Along with our regular daily clean tech news coverage, CleanTechnica also produces in-depth reports on various aspects of clean energy and clean transport. One of the emerging technologies we cover that isn’t directly a clean tech innovation is blockchain, which promises to be a catalyst for innovation in the green economy in the very near future. Blockchain is probably most widely known to the public as “having something to do with cryptocurrency and Bitcoin, right?” which is partially correct, but the technology itself has a wide range of applications, some of which will be crucial in the fields of distributed renewable energy, grid management, and energy storage, and smart contracts, among others.
The full report Blockchain – An Innovation Enabler for Clean Technology, which was published in July, is a deep dive into blockchain and its potential, and we will be posting more excerpts from the report over the coming weeks. (Read the last installment here.)
Centralized vs Distributed
The last nuance is that there are implementations of blockchain technologies that do have a central trusted authorizer. Hyper-ledger is an open source collaborative effort created to advance cross-industry blockchain technologies hosted by The Linux Foundation. It gets around the competition for finding hashes by centralizing that piece into a consensus Cloud with other nodes verifying the work done by the consensus Cloud. IBM is very big in enterprise blockchain exploration as the main contributor to Hyperledger Fabric, one of the open source blockchain frameworks hosted by The Linux Foundation, and sells its own IBM Blockchain based on Hyperledger Fabric. This simplifies the deployment and allows value chains to be created and joined more easily.
Smart contract technical underpinnings
A smart contract is a computer program that runs on the blockchain. That means it runs on the distributed computers which choose to support blockchains. Smart contracts are arguably a subset of the more generalized term distributed applications, or dApps.
In bitcoin and Ethereum terms, dApps run on the computers of the miners. In Hyperledger Fabric, they run on the consensus cloud and on the validators’ computers. Among other things, this means that a smart contract is usually running in a bunch of places at once and consuming computing resources. This isn’t parallelism, but the multiplicity, and requires management so that excess resources aren’t consumed. Ethereum uses the concept of gas, which is the measure of the number of resources a smart contract uses during execution and provides some tools for the management of it.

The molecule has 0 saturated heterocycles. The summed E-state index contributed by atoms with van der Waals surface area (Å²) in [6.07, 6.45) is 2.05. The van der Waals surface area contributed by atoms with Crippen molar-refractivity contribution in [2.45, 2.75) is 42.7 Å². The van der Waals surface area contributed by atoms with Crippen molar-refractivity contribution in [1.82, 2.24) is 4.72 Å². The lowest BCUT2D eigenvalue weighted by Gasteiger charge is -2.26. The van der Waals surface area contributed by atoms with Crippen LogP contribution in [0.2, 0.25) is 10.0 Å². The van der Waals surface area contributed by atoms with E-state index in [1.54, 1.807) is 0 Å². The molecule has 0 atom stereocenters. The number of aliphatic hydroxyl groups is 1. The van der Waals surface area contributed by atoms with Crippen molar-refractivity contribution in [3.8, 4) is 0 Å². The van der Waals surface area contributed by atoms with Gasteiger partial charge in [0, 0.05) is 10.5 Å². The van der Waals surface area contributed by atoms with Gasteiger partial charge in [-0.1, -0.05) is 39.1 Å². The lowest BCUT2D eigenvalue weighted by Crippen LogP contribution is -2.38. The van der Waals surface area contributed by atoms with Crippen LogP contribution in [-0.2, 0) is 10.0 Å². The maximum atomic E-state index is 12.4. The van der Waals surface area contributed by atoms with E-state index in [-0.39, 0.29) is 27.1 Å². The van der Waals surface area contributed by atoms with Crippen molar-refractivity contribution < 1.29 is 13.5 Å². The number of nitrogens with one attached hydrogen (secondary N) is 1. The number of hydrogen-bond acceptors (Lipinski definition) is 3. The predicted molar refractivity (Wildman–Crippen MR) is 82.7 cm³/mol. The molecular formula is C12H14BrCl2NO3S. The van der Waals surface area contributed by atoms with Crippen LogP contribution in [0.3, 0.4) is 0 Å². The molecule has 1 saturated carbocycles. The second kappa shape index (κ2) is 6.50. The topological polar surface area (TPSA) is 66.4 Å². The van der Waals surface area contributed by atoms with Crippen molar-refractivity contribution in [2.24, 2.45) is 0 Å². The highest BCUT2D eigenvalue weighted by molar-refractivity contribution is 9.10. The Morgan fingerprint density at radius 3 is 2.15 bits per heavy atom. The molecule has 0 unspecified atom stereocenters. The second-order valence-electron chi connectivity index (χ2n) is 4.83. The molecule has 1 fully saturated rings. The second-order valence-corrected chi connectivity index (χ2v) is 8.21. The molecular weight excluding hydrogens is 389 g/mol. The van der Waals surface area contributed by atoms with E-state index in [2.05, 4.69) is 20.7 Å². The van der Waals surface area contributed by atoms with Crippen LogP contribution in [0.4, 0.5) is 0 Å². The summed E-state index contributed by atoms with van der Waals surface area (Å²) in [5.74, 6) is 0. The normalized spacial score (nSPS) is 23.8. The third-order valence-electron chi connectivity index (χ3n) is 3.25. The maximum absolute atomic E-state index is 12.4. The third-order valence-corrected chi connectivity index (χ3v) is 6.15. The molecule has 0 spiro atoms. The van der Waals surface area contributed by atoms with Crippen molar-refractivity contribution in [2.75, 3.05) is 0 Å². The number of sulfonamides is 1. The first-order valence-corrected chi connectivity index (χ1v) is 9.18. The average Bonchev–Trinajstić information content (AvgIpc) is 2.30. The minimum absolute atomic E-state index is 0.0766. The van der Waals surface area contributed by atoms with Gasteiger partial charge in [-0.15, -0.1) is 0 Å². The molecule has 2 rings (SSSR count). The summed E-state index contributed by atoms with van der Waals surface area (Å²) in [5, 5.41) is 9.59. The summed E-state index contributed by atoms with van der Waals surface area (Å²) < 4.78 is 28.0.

One of the biggest standards is Ethereum, and it has implemented something called smart contracts or distributed applications (dApps). It developed a Turing-complete programming language called Solidity which lives in its blockchain technology and which executes in its Ethereum Virtual Machine (EVM).
Smart contracts are typically constrained to the blockchain’s architecture. That means instructions are constrained to the size of a transaction in a block and variables are equally constrained to the size of a transaction. In Ethereum, that’s 256 bits or 32 bytes. Due to the nature of blockchain itself, the memory architecture is a stack, which means that it’s static. Modifying variables means adding a change to the top of the stack as a transaction.
This constraint also means that smart contracts can only see things which are entered into the blockchain by a transaction. If, for example, you wanted to use a US dollar exchange rate on a certain date, an external program would have to read the exchange rate and insert it into a variable in the blockchain for the smart contract to read.
Cryptocurrencies are built on specific blockchain technologies. Smart contracts run on exactly the same blockchain technology and at heart only understand the cryptocurrency of the blockchain technology they execute on. If you run a smart contract on Ethereum, you can only use the ether cryptocurrency. Cryptocurrencies and their associated smart contracts are tightly coupled. This is in contrast to the loose coupling I articulated as a value proposition for innovation in “7 Reasons Why the Future is Electric,” but it may not be as important to innovation in this context and it is possible to hedge for downsides of this coupling.
Some blockchains such as Ethereum have implemented Turing-complete languages. The formal definition is that the language can be used to write the language. For cleantech purposes, it means that the most complex interactions can be expressed in the language. Other blockchains, such as Stellar, have implemented simplified instruction sets suitable mostly for smart escrow contracts. This doesn’t mean that they can’t be used for other purposes, but you can’t assume you will achieve sophisticated results solely on the blockchain, so attention to the specific blockchain is required. And there are tradeoffs. Ethereum has much slower transactions and more expensive transactions and smart contract facilities than Stellar at present. It’s probable that Ethereum will be faster, but not necessarily cheaper in the coming months.